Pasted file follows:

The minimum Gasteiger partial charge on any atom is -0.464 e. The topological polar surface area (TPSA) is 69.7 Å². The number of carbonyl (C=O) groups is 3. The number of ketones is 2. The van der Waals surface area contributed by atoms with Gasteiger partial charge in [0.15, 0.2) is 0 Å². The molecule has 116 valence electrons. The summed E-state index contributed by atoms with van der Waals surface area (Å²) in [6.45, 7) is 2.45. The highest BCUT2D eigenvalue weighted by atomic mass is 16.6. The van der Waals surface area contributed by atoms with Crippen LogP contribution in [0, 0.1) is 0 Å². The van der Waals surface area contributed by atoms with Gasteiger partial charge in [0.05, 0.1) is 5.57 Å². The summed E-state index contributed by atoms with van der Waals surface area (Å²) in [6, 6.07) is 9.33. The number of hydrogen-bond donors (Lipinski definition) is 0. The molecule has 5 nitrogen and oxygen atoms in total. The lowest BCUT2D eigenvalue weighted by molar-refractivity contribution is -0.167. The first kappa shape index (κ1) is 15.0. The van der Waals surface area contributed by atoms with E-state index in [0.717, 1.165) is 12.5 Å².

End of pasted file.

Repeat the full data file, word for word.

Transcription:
The minimum Gasteiger partial charge on any atom is -0.464 e. The topological polar surface area (TPSA) is 69.7 Å². The number of carbonyl (C=O) groups is 3. The number of ketones is 2. The van der Waals surface area contributed by atoms with Gasteiger partial charge in [0.15, 0.2) is 0 Å². The molecule has 116 valence electrons. The summed E-state index contributed by atoms with van der Waals surface area (Å²) in [6.45, 7) is 2.45. The highest BCUT2D eigenvalue weighted by atomic mass is 16.6. The van der Waals surface area contributed by atoms with Crippen LogP contribution in [0, 0.1) is 0 Å². The van der Waals surface area contributed by atoms with Gasteiger partial charge in [0.05, 0.1) is 5.57 Å². The summed E-state index contributed by atoms with van der Waals surface area (Å²) in [6, 6.07) is 9.33. The number of hydrogen-bond donors (Lipinski definition) is 0. The molecule has 5 nitrogen and oxygen atoms in total. The lowest BCUT2D eigenvalue weighted by molar-refractivity contribution is -0.167. The first kappa shape index (κ1) is 15.0. The van der Waals surface area contributed by atoms with E-state index in [0.717, 1.165) is 12.5 Å².